John S @ Frugal Rules recently posted..Taking the Plunge: Why I Hate Being Self-EmployedMy Profile

  3. Jose says:

    I think negative interest rates should mean that the credit card companies pay ME interest on the money I owe them. Wouldn’t that be a fun twist :D. Seriously though, I can’t imagine a worse idea than a negative interest rate from the perspective of how our banking system works. I’m actually having a hard time wrapping my head around how that would work in the U.S.
    Jose recently posted..Sequestration – Let it Come – Here’s WhyMy Profile

  4. I agree with Glen and I believe those that are good with their money will be penalized and it’s not right. Why is the people that mess up get the perks? I think some people will have the shock of their lives if interest rates go up especially the one’s who have a huge mortgage and lots of debt. Sometimes fixing a problem while creating another isn’t the best route.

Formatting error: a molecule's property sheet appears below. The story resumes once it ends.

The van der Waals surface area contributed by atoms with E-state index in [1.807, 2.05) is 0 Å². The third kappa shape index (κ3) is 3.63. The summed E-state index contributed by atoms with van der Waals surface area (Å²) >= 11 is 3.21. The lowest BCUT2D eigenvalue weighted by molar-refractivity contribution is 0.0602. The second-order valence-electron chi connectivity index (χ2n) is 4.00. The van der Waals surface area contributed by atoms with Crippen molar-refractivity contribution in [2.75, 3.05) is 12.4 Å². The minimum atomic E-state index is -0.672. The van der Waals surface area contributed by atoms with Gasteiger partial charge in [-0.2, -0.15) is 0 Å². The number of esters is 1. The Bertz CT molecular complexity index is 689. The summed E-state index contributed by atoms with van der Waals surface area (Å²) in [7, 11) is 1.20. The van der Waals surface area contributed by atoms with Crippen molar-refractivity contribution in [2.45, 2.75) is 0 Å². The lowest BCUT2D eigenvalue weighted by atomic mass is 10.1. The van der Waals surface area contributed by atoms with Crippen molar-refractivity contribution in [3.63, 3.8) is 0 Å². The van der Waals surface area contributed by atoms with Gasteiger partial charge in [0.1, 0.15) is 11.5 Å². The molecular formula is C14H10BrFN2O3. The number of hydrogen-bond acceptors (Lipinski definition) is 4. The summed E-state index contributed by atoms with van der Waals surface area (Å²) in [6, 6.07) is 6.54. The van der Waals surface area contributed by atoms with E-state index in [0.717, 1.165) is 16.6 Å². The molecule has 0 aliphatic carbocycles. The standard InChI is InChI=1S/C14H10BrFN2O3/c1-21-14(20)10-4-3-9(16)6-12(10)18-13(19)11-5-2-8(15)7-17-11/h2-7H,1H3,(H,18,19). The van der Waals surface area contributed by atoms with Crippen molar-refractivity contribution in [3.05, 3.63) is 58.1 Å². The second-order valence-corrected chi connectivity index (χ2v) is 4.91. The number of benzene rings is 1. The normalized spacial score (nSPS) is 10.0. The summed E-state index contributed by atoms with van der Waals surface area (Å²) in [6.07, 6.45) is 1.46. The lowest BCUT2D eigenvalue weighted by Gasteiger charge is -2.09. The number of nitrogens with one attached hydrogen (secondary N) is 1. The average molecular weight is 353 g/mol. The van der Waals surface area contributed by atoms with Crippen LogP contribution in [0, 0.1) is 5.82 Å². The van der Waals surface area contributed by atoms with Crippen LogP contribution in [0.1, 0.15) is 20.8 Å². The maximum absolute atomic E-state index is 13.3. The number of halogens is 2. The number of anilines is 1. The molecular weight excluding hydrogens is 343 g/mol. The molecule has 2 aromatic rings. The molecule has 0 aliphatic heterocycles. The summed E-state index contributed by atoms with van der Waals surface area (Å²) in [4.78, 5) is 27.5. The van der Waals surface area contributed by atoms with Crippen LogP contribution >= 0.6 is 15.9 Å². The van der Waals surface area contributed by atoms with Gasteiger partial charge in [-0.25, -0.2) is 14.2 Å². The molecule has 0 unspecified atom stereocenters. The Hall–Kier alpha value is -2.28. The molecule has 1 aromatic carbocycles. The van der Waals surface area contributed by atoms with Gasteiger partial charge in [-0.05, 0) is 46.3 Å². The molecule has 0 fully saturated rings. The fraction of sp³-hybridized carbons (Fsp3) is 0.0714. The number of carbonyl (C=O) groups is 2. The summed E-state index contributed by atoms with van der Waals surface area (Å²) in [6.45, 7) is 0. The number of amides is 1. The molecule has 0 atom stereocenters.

Canadian Budget Binder recently posted..Soft Or Hard Water-Is Your Water Softener Costing You Money?My Profile

  5. We’ve become too accustomed to low interest rates. It’s similar to when we had a “tax holiday” in the U.S. people became accustomed to larger paychecks for a few years. When tax rates went back up people suddenly said that they couldn’t survive. Yet, they did just fine before the holiday.
    Justin@TheFrugalPath recently posted..Profit From Your Passion: It’s not always possible.My Profile

    • Totally agree with you Justin, most people live to their means. If they have more money they’ll spend it and if they get used to having more money they’ll take on extra commitments.